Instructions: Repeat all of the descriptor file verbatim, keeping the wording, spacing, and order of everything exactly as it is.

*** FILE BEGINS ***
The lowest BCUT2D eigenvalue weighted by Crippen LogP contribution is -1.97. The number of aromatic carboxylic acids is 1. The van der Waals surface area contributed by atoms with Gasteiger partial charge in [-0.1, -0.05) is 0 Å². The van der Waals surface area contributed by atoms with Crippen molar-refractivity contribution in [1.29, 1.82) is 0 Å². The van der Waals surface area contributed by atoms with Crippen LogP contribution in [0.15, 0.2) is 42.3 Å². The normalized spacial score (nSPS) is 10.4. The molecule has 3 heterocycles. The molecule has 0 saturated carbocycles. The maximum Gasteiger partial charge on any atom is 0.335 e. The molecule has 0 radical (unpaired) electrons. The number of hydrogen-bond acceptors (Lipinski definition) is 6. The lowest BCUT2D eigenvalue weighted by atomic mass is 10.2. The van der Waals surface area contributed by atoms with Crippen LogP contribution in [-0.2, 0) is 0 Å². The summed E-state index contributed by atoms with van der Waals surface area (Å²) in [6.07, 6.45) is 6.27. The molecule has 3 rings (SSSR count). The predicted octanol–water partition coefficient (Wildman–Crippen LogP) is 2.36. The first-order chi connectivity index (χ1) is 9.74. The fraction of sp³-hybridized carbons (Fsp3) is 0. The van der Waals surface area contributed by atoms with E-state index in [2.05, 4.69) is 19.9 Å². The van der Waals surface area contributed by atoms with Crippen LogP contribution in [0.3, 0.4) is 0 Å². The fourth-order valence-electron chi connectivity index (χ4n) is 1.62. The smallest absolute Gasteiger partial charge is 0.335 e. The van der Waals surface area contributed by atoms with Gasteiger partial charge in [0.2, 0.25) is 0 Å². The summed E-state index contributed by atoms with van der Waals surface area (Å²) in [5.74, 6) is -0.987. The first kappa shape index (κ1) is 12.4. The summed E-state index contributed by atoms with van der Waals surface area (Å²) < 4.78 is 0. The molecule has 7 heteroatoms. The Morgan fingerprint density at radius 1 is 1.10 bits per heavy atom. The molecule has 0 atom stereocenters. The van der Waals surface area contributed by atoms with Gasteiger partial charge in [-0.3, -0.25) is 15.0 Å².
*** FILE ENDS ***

The lowest BCUT2D eigenvalue weighted by Crippen LogP contribution is -1.97. The number of aromatic carboxylic acids is 1. The van der Waals surface area contributed by atoms with Gasteiger partial charge in [-0.1, -0.05) is 0 Å². The van der Waals surface area contributed by atoms with Crippen molar-refractivity contribution in [1.29, 1.82) is 0 Å². The van der Waals surface area contributed by atoms with Crippen LogP contribution in [0.15, 0.2) is 42.3 Å². The normalized spacial score (nSPS) is 10.4. The molecule has 3 heterocycles. The molecule has 0 saturated carbocycles. The maximum Gasteiger partial charge on any atom is 0.335 e. The molecule has 0 radical (unpaired) electrons. The number of hydrogen-bond acceptors (Lipinski definition) is 6. The lowest BCUT2D eigenvalue weighted by atomic mass is 10.2. The van der Waals surface area contributed by atoms with Crippen LogP contribution in [-0.2, 0) is 0 Å². The summed E-state index contributed by atoms with van der Waals surface area (Å²) in [6.07, 6.45) is 6.27. The molecule has 3 rings (SSSR count). The predicted octanol–water partition coefficient (Wildman–Crippen LogP) is 2.36. The first-order chi connectivity index (χ1) is 9.74. The fraction of sp³-hybridized carbons (Fsp3) is 0. The van der Waals surface area contributed by atoms with E-state index in [2.05, 4.69) is 19.9 Å². The van der Waals surface area contributed by atoms with Crippen LogP contribution in [0.3, 0.4) is 0 Å². The fourth-order valence-electron chi connectivity index (χ4n) is 1.62. The smallest absolute Gasteiger partial charge is 0.335 e. The van der Waals surface area contributed by atoms with Gasteiger partial charge in [0.2, 0.25) is 0 Å². The summed E-state index contributed by atoms with van der Waals surface area (Å²) in [5.74, 6) is -0.987. The first kappa shape index (κ1) is 12.4. The summed E-state index contributed by atoms with van der Waals surface area (Å²) < 4.78 is 0. The molecule has 7 heteroatoms. The Morgan fingerprint density at radius 1 is 1.10 bits per heavy atom. The molecule has 0 atom stereocenters. The van der Waals surface area contributed by atoms with Gasteiger partial charge in [-0.3, -0.25) is 15.0 Å².